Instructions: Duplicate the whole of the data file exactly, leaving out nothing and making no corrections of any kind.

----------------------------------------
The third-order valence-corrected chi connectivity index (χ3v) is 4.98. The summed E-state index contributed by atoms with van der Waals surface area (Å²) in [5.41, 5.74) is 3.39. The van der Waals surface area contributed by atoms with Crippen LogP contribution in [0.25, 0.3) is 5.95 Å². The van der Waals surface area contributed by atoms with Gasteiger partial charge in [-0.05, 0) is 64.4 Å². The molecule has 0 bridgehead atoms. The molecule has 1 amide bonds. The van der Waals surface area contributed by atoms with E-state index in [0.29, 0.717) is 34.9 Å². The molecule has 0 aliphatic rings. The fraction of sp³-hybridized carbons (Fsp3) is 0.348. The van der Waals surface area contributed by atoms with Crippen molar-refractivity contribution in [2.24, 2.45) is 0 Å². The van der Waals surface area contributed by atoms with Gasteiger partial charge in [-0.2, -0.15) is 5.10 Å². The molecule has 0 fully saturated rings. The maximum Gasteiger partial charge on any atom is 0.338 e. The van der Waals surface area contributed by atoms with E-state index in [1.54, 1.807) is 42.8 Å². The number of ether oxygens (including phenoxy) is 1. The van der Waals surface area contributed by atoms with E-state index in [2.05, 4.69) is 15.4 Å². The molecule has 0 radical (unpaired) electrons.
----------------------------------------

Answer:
The third-order valence-corrected chi connectivity index (χ3v) is 4.98. The summed E-state index contributed by atoms with van der Waals surface area (Å²) in [5.41, 5.74) is 3.39. The van der Waals surface area contributed by atoms with Crippen LogP contribution in [0.25, 0.3) is 5.95 Å². The van der Waals surface area contributed by atoms with Gasteiger partial charge in [-0.05, 0) is 64.4 Å². The molecule has 0 bridgehead atoms. The molecule has 1 amide bonds. The van der Waals surface area contributed by atoms with E-state index in [0.29, 0.717) is 34.9 Å². The molecule has 0 aliphatic rings. The fraction of sp³-hybridized carbons (Fsp3) is 0.348. The van der Waals surface area contributed by atoms with Crippen molar-refractivity contribution in [2.24, 2.45) is 0 Å². The van der Waals surface area contributed by atoms with Gasteiger partial charge in [-0.2, -0.15) is 5.10 Å². The molecule has 0 fully saturated rings. The maximum Gasteiger partial charge on any atom is 0.338 e. The van der Waals surface area contributed by atoms with E-state index in [1.54, 1.807) is 42.8 Å². The number of ether oxygens (including phenoxy) is 1. The van der Waals surface area contributed by atoms with E-state index in [2.05, 4.69) is 15.4 Å². The molecule has 0 radical (unpaired) electrons.